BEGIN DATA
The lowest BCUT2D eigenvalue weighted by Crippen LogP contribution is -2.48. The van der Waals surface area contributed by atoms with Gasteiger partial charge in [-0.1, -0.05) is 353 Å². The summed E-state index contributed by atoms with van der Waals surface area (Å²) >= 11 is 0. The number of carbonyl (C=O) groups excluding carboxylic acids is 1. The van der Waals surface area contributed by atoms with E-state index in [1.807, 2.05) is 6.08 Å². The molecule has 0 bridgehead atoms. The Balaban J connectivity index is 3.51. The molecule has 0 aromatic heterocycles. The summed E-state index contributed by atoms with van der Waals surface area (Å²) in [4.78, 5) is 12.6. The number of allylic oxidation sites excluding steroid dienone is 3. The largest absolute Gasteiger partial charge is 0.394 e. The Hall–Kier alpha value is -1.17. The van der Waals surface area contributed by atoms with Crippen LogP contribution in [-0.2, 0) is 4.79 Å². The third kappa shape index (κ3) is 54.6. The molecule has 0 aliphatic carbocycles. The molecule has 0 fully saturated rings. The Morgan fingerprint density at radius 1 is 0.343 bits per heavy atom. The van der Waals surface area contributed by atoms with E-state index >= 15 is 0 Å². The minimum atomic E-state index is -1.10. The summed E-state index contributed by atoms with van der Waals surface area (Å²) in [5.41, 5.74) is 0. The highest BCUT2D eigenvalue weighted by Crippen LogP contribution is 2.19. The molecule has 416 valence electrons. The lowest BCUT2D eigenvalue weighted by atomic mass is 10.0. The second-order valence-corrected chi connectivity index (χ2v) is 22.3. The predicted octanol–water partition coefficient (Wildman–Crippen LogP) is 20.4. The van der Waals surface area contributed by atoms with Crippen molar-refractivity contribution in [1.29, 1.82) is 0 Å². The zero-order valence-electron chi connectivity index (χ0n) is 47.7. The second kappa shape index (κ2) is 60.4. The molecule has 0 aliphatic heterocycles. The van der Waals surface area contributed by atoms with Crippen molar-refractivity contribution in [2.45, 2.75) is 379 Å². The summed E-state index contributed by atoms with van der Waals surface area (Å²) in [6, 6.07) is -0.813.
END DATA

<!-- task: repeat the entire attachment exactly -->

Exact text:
The lowest BCUT2D eigenvalue weighted by Crippen LogP contribution is -2.48. The van der Waals surface area contributed by atoms with Gasteiger partial charge in [-0.1, -0.05) is 353 Å². The summed E-state index contributed by atoms with van der Waals surface area (Å²) >= 11 is 0. The number of carbonyl (C=O) groups excluding carboxylic acids is 1. The van der Waals surface area contributed by atoms with E-state index in [1.807, 2.05) is 6.08 Å². The molecule has 0 bridgehead atoms. The Balaban J connectivity index is 3.51. The molecule has 0 aromatic heterocycles. The summed E-state index contributed by atoms with van der Waals surface area (Å²) in [4.78, 5) is 12.6. The number of allylic oxidation sites excluding steroid dienone is 3. The largest absolute Gasteiger partial charge is 0.394 e. The Hall–Kier alpha value is -1.17. The van der Waals surface area contributed by atoms with Crippen LogP contribution in [-0.2, 0) is 4.79 Å². The third kappa shape index (κ3) is 54.6. The molecule has 0 aliphatic carbocycles. The molecule has 0 fully saturated rings. The Morgan fingerprint density at radius 1 is 0.343 bits per heavy atom. The van der Waals surface area contributed by atoms with E-state index >= 15 is 0 Å². The minimum atomic E-state index is -1.10. The summed E-state index contributed by atoms with van der Waals surface area (Å²) in [5.41, 5.74) is 0. The highest BCUT2D eigenvalue weighted by Crippen LogP contribution is 2.19. The molecule has 416 valence electrons. The lowest BCUT2D eigenvalue weighted by atomic mass is 10.0. The second-order valence-corrected chi connectivity index (χ2v) is 22.3. The predicted octanol–water partition coefficient (Wildman–Crippen LogP) is 20.4. The van der Waals surface area contributed by atoms with Crippen molar-refractivity contribution in [1.29, 1.82) is 0 Å². The zero-order valence-electron chi connectivity index (χ0n) is 47.7. The second kappa shape index (κ2) is 60.4. The molecule has 0 aliphatic heterocycles. The van der Waals surface area contributed by atoms with Crippen molar-refractivity contribution in [2.45, 2.75) is 379 Å². The summed E-state index contributed by atoms with van der Waals surface area (Å²) in [6, 6.07) is -0.813.